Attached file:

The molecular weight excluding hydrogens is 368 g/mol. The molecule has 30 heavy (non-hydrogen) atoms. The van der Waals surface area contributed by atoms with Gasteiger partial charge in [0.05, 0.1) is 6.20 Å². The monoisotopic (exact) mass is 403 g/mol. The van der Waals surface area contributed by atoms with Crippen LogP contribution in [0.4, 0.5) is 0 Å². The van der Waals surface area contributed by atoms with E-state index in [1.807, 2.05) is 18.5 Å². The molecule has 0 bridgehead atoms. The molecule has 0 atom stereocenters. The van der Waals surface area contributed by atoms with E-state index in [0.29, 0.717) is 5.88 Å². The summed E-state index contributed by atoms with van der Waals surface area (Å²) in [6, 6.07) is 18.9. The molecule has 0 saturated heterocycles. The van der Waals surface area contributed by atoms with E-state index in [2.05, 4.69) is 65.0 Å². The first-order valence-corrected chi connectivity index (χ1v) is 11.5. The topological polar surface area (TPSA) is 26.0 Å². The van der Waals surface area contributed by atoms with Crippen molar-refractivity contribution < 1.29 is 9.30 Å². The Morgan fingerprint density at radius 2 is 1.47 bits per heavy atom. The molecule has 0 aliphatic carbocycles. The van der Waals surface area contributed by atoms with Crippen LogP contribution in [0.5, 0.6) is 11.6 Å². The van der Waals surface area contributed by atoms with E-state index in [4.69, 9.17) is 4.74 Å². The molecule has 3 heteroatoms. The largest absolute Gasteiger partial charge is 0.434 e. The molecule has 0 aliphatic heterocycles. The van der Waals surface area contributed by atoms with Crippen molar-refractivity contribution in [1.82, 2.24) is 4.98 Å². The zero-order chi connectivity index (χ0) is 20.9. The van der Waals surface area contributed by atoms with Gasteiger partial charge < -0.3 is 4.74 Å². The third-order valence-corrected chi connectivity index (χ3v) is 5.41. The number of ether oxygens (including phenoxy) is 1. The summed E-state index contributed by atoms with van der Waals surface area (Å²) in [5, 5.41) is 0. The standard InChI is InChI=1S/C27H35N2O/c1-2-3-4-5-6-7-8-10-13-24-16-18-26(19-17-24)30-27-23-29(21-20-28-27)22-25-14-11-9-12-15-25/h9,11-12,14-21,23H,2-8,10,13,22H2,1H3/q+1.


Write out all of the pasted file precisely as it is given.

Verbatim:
The molecular weight excluding hydrogens is 368 g/mol. The molecule has 30 heavy (non-hydrogen) atoms. The van der Waals surface area contributed by atoms with Gasteiger partial charge in [0.05, 0.1) is 6.20 Å². The monoisotopic (exact) mass is 403 g/mol. The van der Waals surface area contributed by atoms with Crippen LogP contribution in [0.4, 0.5) is 0 Å². The van der Waals surface area contributed by atoms with E-state index in [1.807, 2.05) is 18.5 Å². The molecule has 0 bridgehead atoms. The molecule has 0 atom stereocenters. The van der Waals surface area contributed by atoms with E-state index in [0.29, 0.717) is 5.88 Å². The summed E-state index contributed by atoms with van der Waals surface area (Å²) in [6, 6.07) is 18.9. The molecule has 0 saturated heterocycles. The van der Waals surface area contributed by atoms with E-state index in [2.05, 4.69) is 65.0 Å². The first-order valence-corrected chi connectivity index (χ1v) is 11.5. The topological polar surface area (TPSA) is 26.0 Å². The van der Waals surface area contributed by atoms with Crippen molar-refractivity contribution < 1.29 is 9.30 Å². The Morgan fingerprint density at radius 2 is 1.47 bits per heavy atom. The molecule has 0 aliphatic carbocycles. The van der Waals surface area contributed by atoms with Crippen LogP contribution in [0.5, 0.6) is 11.6 Å². The van der Waals surface area contributed by atoms with E-state index in [4.69, 9.17) is 4.74 Å². The molecule has 3 heteroatoms. The largest absolute Gasteiger partial charge is 0.434 e. The molecule has 0 aliphatic heterocycles. The van der Waals surface area contributed by atoms with Crippen molar-refractivity contribution in [1.82, 2.24) is 4.98 Å². The zero-order chi connectivity index (χ0) is 20.9. The van der Waals surface area contributed by atoms with Gasteiger partial charge < -0.3 is 4.74 Å². The third-order valence-corrected chi connectivity index (χ3v) is 5.41. The number of ether oxygens (including phenoxy) is 1. The summed E-state index contributed by atoms with van der Waals surface area (Å²) in [5, 5.41) is 0. The standard InChI is InChI=1S/C27H35N2O/c1-2-3-4-5-6-7-8-10-13-24-16-18-26(19-17-24)30-27-23-29(21-20-28-27)22-25-14-11-9-12-15-25/h9,11-12,14-21,23H,2-8,10,13,22H2,1H3/q+1.